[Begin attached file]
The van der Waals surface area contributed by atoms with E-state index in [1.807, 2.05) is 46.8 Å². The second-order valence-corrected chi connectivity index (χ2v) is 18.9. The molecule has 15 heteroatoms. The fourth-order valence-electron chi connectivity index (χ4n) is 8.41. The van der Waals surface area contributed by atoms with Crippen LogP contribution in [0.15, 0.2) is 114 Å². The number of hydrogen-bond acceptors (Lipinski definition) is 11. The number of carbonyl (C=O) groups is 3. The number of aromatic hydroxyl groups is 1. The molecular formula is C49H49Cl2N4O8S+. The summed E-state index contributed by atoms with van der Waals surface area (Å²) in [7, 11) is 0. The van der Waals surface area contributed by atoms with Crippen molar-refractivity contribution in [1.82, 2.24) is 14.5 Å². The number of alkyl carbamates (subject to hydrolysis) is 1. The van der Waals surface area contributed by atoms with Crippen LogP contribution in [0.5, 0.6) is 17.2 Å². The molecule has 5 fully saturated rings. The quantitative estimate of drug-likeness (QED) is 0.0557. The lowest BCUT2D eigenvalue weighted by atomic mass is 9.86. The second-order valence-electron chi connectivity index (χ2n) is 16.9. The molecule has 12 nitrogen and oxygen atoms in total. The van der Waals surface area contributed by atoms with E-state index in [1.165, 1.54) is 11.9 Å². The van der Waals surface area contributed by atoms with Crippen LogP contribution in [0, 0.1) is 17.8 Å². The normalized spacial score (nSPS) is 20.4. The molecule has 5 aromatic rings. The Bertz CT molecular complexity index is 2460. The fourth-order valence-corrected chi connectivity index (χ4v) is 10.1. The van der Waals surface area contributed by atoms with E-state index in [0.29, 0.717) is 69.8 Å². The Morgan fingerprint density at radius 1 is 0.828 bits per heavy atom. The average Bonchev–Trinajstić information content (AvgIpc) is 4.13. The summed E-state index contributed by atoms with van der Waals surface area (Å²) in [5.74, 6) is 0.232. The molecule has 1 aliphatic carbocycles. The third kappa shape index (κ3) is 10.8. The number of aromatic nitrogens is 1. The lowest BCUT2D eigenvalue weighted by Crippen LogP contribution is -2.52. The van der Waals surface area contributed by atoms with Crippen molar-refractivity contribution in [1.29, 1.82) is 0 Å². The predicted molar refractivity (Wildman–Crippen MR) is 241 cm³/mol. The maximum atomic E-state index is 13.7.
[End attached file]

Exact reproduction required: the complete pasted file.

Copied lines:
The van der Waals surface area contributed by atoms with E-state index in [1.807, 2.05) is 46.8 Å². The second-order valence-corrected chi connectivity index (χ2v) is 18.9. The molecule has 15 heteroatoms. The fourth-order valence-electron chi connectivity index (χ4n) is 8.41. The van der Waals surface area contributed by atoms with Crippen LogP contribution in [0.15, 0.2) is 114 Å². The number of hydrogen-bond acceptors (Lipinski definition) is 11. The number of carbonyl (C=O) groups is 3. The number of aromatic hydroxyl groups is 1. The molecular formula is C49H49Cl2N4O8S+. The summed E-state index contributed by atoms with van der Waals surface area (Å²) in [7, 11) is 0. The van der Waals surface area contributed by atoms with Crippen molar-refractivity contribution in [1.82, 2.24) is 14.5 Å². The number of alkyl carbamates (subject to hydrolysis) is 1. The van der Waals surface area contributed by atoms with Crippen LogP contribution in [0.5, 0.6) is 17.2 Å². The molecule has 5 fully saturated rings. The quantitative estimate of drug-likeness (QED) is 0.0557. The lowest BCUT2D eigenvalue weighted by atomic mass is 9.86. The second-order valence-electron chi connectivity index (χ2n) is 16.9. The molecule has 12 nitrogen and oxygen atoms in total. The van der Waals surface area contributed by atoms with E-state index in [1.165, 1.54) is 11.9 Å². The van der Waals surface area contributed by atoms with Crippen LogP contribution in [0, 0.1) is 17.8 Å². The normalized spacial score (nSPS) is 20.4. The molecule has 5 aromatic rings. The Bertz CT molecular complexity index is 2460. The fourth-order valence-corrected chi connectivity index (χ4v) is 10.1. The van der Waals surface area contributed by atoms with E-state index in [0.29, 0.717) is 69.8 Å². The Morgan fingerprint density at radius 1 is 0.828 bits per heavy atom. The average Bonchev–Trinajstić information content (AvgIpc) is 4.13. The summed E-state index contributed by atoms with van der Waals surface area (Å²) in [5.74, 6) is 0.232. The molecule has 1 aliphatic carbocycles. The third kappa shape index (κ3) is 10.8. The number of aromatic nitrogens is 1. The lowest BCUT2D eigenvalue weighted by Crippen LogP contribution is -2.52. The van der Waals surface area contributed by atoms with Crippen molar-refractivity contribution in [1.29, 1.82) is 0 Å². The predicted molar refractivity (Wildman–Crippen MR) is 241 cm³/mol. The maximum atomic E-state index is 13.7.